The FA Cup Final, murder and a hanging cast a shadow over one household in Crawley in 1914.
The murder of Ada Stone on a train travelling between Horley and Three Bridges on April 25 of that year, shocked not only the good people of Crawley but made national news.
Ada was killed by Herbert Brooker, a 32-year-old former Royal Navy gunner, shortly after the train left Horley.
The pair had been at the cup final, supporting Liverpool, who lost 1-0 to Burnley.
Alcohol and Brooker’s anger at the defeat were reported as leading to him pulling a knife on Ada.
He was hanged at Lewes Prison in July 1914. Reports in the Sussex and Surrey Courier, described how Brooker and Mrs Stone had intended to spend the weekend together in Crawley, where he was a frequent visitor.
And the paper printed a final letter from the murderer to his friends in Crawley the day before he was executed by renowned hangman Albert Pierrepoint.
The letter, to Mr and Mrs Mates, who lived in Post Office Road with Mr William Hide, read: “Dear Will, Mr and Mrs Mates, Just a final line in answer to your most kind and welcome letter I received just now.
“So sorry to hear your father is taken from you, and you have my deepest sympathy. I am very pleased to hear you got back allright on Saturday, for I was rather afraid for you both, as you seemed very much upset, although I don’t wonder at it, and I wish that you would not upset yourselves over me, for after all am I worth it? I think not.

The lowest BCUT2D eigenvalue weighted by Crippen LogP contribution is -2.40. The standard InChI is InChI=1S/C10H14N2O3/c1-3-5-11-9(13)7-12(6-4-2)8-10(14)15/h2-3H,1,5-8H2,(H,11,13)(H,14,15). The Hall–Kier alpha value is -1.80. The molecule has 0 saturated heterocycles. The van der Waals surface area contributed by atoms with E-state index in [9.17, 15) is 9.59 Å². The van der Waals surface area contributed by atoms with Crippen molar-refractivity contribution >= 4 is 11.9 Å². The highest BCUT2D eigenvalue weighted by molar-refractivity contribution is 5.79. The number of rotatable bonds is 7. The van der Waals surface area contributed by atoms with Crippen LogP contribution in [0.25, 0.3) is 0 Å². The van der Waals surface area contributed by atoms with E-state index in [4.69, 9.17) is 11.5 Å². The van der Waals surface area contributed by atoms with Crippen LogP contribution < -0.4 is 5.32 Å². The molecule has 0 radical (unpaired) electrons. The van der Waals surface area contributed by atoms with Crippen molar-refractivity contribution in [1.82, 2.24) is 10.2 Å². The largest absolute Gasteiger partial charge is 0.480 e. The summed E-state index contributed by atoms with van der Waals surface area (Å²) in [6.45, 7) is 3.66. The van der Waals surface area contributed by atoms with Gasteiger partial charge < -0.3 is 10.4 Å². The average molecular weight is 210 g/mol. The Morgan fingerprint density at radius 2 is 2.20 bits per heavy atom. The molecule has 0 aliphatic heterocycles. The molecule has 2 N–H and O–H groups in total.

“For after committing so awful a crime as I have done I think that I am not fit to look at decent and respectable people, for Ada was a good girl.
“There was nothing that was too much trouble to do for me; time after time when I was working nights she would send me down a drink, rain or shine, and then I killed her without the slightest reason to my knowledge, for we had no row or anything.
“The only thing that I can think of that caused me to do it was that I must have gone mad; any way I deserve the penalty that I have got, and as I have lived so I want to die.
“I have always tried to be as straight forward and square as a man should be, and I don’t think that I have taken a part of an underhanded action that would cause trouble to anybody else, and I hope to meet my death as a man should do. I don’t know whether I shall manage it or not. That remains to be seen.
“Now, dear Ma, I must thank you all for what you have done on my behalf, and you have the satisfaction of knowing that you have done everything possible that could be done to save my life and you all have my heart felt gratitude. I can’t express my thanks as I should like to, and I should like you to thank them all for me who subscribed towards my defence, and I must say that I always considered Post Office Road as my friends.
“Well, dear Ma, I think that I have told you all this time, so remember me to Bill. I close wishing you all good-bye, from yours, affectionate, H Brooker.”